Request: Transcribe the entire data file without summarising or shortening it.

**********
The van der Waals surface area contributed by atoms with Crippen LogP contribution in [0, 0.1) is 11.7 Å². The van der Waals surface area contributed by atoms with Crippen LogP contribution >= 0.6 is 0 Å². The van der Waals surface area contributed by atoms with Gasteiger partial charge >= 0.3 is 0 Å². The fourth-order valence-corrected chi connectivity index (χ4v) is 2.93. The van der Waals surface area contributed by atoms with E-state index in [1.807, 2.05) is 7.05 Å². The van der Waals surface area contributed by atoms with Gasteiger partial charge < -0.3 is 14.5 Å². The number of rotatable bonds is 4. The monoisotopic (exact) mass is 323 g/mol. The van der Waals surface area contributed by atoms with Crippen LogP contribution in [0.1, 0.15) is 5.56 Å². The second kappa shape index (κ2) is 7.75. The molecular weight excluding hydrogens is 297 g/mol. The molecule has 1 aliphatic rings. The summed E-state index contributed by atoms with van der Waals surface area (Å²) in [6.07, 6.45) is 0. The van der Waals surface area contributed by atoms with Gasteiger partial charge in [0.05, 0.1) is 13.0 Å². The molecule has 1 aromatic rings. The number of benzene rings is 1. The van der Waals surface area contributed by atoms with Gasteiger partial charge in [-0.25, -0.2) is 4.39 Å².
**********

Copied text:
The van der Waals surface area contributed by atoms with Crippen LogP contribution in [0, 0.1) is 11.7 Å². The van der Waals surface area contributed by atoms with Crippen LogP contribution >= 0.6 is 0 Å². The van der Waals surface area contributed by atoms with Gasteiger partial charge >= 0.3 is 0 Å². The fourth-order valence-corrected chi connectivity index (χ4v) is 2.93. The van der Waals surface area contributed by atoms with E-state index in [1.807, 2.05) is 7.05 Å². The van der Waals surface area contributed by atoms with Gasteiger partial charge < -0.3 is 14.5 Å². The number of rotatable bonds is 4. The monoisotopic (exact) mass is 323 g/mol. The van der Waals surface area contributed by atoms with Crippen LogP contribution in [0.1, 0.15) is 5.56 Å². The second kappa shape index (κ2) is 7.75. The molecular weight excluding hydrogens is 297 g/mol. The molecule has 1 aliphatic rings. The summed E-state index contributed by atoms with van der Waals surface area (Å²) in [6.07, 6.45) is 0. The van der Waals surface area contributed by atoms with Gasteiger partial charge in [0.05, 0.1) is 13.0 Å². The molecule has 1 aromatic rings. The number of benzene rings is 1. The van der Waals surface area contributed by atoms with Gasteiger partial charge in [-0.25, -0.2) is 4.39 Å².